October 18, 2012 Author: Antoine d’Agata
In this ambitious first art book from fledgling publisher Avarie, Giuliana Prucca brings together the words and images of Magnum photographer Antoine d’Agata. His work, though known for its autobiographical vision of sex and drug use, extends far beyond mere titillation or shock, crossing into realms of the exploration of existence itself.
The emphasis of Position(s) is on text, rather than images, which allows this project to stand separately from some of d’Agata’s previous books (see our reviews of Ice and Agonie, for example), offering another mode of expression to his quest in “the inexorable course from void to void.” The book includes writing compiled from interviews and conversations, diary entries and notes for the Ice project, email correspondence, and more. For fans familiar with d’Agata’s blurry process of merging work/life, the text is absolutely fascinating, a collection of his thoughts and commentaries about photography and life, and the way they overlap and interact. For example, he writes, “For years now I systematically forget the nature of my inebriated deeds. I thus become an innocent spectator of the recorded situations I’ve been through, using all possible tricks to watch myself in the mirror in the morning.”
Yet his thoughts like this are not mere epigrams extracted out of otherwise mundane writings — the pieces are organized into short themed pieces, each expressing a train of thought or emotion with poignancy and poetry, always with lucid comprehension, and occasionally carrying the philosophical madness reminiscent of the Beat Generation.
Great attention has been paid to the book’s construction, with matte papers used for the cover and inside pages, nicely designed section titling and text presentation, and a completely monochromatic product, aside from the red dot on the front cover. All of the images have been flattened to their most basic forms. As described by Avarie, “The pictures have been treated in a way inspired by the aesthetics of the Seventies and they have been reduced to the simple black and white contrast, avoiding any grey values.” It’s a bold choice, and perhaps the only element of the design that is a bit unsatisfying. D’Agata’s images are, after all, extremely powerful and beautiful. While the transformed images may, as Avarie describes, “melt into paper or page texture, into the text even, thereby joining writing itself,” this way of presentation seems to reduce the images to design elements, and they do lose some of their force.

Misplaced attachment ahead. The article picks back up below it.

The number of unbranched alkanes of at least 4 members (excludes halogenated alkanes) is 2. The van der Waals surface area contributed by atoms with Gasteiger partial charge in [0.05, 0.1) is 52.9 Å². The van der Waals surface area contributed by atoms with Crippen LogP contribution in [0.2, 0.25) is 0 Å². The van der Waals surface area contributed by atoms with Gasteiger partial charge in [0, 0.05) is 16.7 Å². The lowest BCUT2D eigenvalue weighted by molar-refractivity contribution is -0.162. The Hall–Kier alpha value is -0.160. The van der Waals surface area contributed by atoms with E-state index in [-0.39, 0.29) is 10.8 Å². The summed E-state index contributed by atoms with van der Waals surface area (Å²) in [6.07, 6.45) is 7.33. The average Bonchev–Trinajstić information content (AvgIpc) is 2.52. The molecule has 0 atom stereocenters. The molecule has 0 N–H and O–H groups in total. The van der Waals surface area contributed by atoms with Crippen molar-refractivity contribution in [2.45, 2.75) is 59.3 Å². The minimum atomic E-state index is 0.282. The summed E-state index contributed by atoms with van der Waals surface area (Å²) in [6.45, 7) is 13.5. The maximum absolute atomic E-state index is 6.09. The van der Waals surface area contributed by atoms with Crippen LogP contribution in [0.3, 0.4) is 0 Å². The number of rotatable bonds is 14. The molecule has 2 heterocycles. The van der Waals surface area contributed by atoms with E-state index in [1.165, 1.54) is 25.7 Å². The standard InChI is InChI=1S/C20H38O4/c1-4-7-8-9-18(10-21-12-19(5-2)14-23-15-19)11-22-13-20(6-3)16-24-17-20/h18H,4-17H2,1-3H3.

However, as many of d’Agata’s images could be considered icons by now, available for viewing through many other venues (online, other books and exhibitions, for example), Avarie is perhaps counting on these minimalized forms as short-hand reminders to accentuate what is essentially a book of d’Agata’s words. For this reason, Position(s) is a book perhaps best appreciated by readers already familiar with his work. The images, degraded to this base form, possibly also elaborate on the viewpoint d’Agata expresses that photography as a medium can only touch the surface of things. “Life remains the only art that is not superficial,” he says in the book. “Photography is a language too rudimentary to render certain sentiments, such as being, existing, or feeling.” From this perspective, while he is a photographer, and this book includes his photography, it’s something of a mixed-media approach to the immersive world that is the life of Antoine d’Agata.
Position(s) is available for sale from publisher Avarie. The book has a primary language of English, but there is a pull-out poster, stylishly enveloped on the back cover, which includes the texts also in Italian and French. To learn more about Antoine d’Agata, you can read our interview with him, and view a selection of images in an online portfolio from his exhibition Odysseia.
Reviewed by Katherine Oktober Matthews.